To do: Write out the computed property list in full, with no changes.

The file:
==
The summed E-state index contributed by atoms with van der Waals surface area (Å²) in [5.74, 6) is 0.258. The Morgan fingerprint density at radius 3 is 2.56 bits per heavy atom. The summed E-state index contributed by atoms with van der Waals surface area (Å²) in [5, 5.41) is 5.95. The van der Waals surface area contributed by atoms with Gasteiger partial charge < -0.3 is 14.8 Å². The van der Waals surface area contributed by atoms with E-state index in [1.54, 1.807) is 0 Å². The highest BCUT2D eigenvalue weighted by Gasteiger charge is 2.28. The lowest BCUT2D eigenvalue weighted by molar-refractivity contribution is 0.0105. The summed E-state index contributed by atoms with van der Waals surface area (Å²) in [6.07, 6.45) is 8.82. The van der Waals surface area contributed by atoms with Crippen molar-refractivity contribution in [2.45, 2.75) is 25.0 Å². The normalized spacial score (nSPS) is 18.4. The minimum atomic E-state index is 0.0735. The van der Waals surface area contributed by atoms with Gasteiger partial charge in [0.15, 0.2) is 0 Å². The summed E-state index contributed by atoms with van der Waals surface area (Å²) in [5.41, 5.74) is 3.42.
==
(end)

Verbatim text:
The summed E-state index contributed by atoms with van der Waals surface area (Å²) in [5.74, 6) is 0.258. The Morgan fingerprint density at radius 3 is 2.56 bits per heavy atom. The summed E-state index contributed by atoms with van der Waals surface area (Å²) in [5, 5.41) is 5.95. The van der Waals surface area contributed by atoms with Gasteiger partial charge < -0.3 is 14.8 Å². The van der Waals surface area contributed by atoms with E-state index in [1.54, 1.807) is 0 Å². The highest BCUT2D eigenvalue weighted by Gasteiger charge is 2.28. The lowest BCUT2D eigenvalue weighted by molar-refractivity contribution is 0.0105. The summed E-state index contributed by atoms with van der Waals surface area (Å²) in [6.07, 6.45) is 8.82. The van der Waals surface area contributed by atoms with Crippen molar-refractivity contribution in [2.45, 2.75) is 25.0 Å². The normalized spacial score (nSPS) is 18.4. The minimum atomic E-state index is 0.0735. The van der Waals surface area contributed by atoms with Gasteiger partial charge in [0.15, 0.2) is 0 Å². The summed E-state index contributed by atoms with van der Waals surface area (Å²) in [5.41, 5.74) is 3.42.